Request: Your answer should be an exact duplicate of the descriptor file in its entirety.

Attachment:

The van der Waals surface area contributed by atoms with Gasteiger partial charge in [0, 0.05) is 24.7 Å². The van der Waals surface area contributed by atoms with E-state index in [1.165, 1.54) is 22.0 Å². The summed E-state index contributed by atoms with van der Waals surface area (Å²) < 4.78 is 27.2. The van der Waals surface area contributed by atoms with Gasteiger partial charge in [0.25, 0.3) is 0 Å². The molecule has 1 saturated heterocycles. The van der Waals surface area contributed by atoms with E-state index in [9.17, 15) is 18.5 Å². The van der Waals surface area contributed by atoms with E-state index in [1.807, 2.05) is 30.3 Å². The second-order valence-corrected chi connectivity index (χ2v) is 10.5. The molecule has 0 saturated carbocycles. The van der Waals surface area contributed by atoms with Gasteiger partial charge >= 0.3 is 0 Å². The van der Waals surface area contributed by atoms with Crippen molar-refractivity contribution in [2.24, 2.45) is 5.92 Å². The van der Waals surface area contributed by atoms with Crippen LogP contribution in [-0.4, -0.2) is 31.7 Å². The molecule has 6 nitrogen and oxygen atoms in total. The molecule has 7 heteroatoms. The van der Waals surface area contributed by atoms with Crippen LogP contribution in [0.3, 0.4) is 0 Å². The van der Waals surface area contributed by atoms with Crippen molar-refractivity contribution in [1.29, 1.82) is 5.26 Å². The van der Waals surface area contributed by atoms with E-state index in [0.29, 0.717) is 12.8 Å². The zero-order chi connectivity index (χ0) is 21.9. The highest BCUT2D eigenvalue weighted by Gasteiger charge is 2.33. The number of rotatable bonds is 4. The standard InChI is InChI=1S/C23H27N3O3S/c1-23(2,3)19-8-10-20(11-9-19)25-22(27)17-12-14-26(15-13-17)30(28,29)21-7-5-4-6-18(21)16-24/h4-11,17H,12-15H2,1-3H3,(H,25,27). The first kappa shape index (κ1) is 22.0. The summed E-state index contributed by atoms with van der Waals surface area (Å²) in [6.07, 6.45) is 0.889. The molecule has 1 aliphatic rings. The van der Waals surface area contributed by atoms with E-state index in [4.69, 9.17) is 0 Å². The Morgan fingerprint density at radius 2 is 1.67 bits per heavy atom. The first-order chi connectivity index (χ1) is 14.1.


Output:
The van der Waals surface area contributed by atoms with Gasteiger partial charge in [0, 0.05) is 24.7 Å². The van der Waals surface area contributed by atoms with E-state index in [1.165, 1.54) is 22.0 Å². The summed E-state index contributed by atoms with van der Waals surface area (Å²) < 4.78 is 27.2. The van der Waals surface area contributed by atoms with Gasteiger partial charge in [0.25, 0.3) is 0 Å². The molecule has 1 saturated heterocycles. The van der Waals surface area contributed by atoms with E-state index in [9.17, 15) is 18.5 Å². The van der Waals surface area contributed by atoms with E-state index in [1.807, 2.05) is 30.3 Å². The second-order valence-corrected chi connectivity index (χ2v) is 10.5. The molecule has 0 saturated carbocycles. The van der Waals surface area contributed by atoms with Gasteiger partial charge >= 0.3 is 0 Å². The van der Waals surface area contributed by atoms with Crippen molar-refractivity contribution in [2.24, 2.45) is 5.92 Å². The van der Waals surface area contributed by atoms with Crippen LogP contribution in [-0.4, -0.2) is 31.7 Å². The molecule has 6 nitrogen and oxygen atoms in total. The molecule has 7 heteroatoms. The van der Waals surface area contributed by atoms with Crippen LogP contribution in [0.3, 0.4) is 0 Å². The van der Waals surface area contributed by atoms with Crippen molar-refractivity contribution in [1.29, 1.82) is 5.26 Å². The van der Waals surface area contributed by atoms with E-state index in [0.29, 0.717) is 12.8 Å². The zero-order chi connectivity index (χ0) is 21.9. The highest BCUT2D eigenvalue weighted by Gasteiger charge is 2.33. The number of rotatable bonds is 4. The standard InChI is InChI=1S/C23H27N3O3S/c1-23(2,3)19-8-10-20(11-9-19)25-22(27)17-12-14-26(15-13-17)30(28,29)21-7-5-4-6-18(21)16-24/h4-11,17H,12-15H2,1-3H3,(H,25,27). The first kappa shape index (κ1) is 22.0. The summed E-state index contributed by atoms with van der Waals surface area (Å²) in [6.07, 6.45) is 0.889. The molecule has 1 aliphatic rings. The van der Waals surface area contributed by atoms with E-state index in [4.69, 9.17) is 0 Å². The Morgan fingerprint density at radius 2 is 1.67 bits per heavy atom. The first-order chi connectivity index (χ1) is 14.1.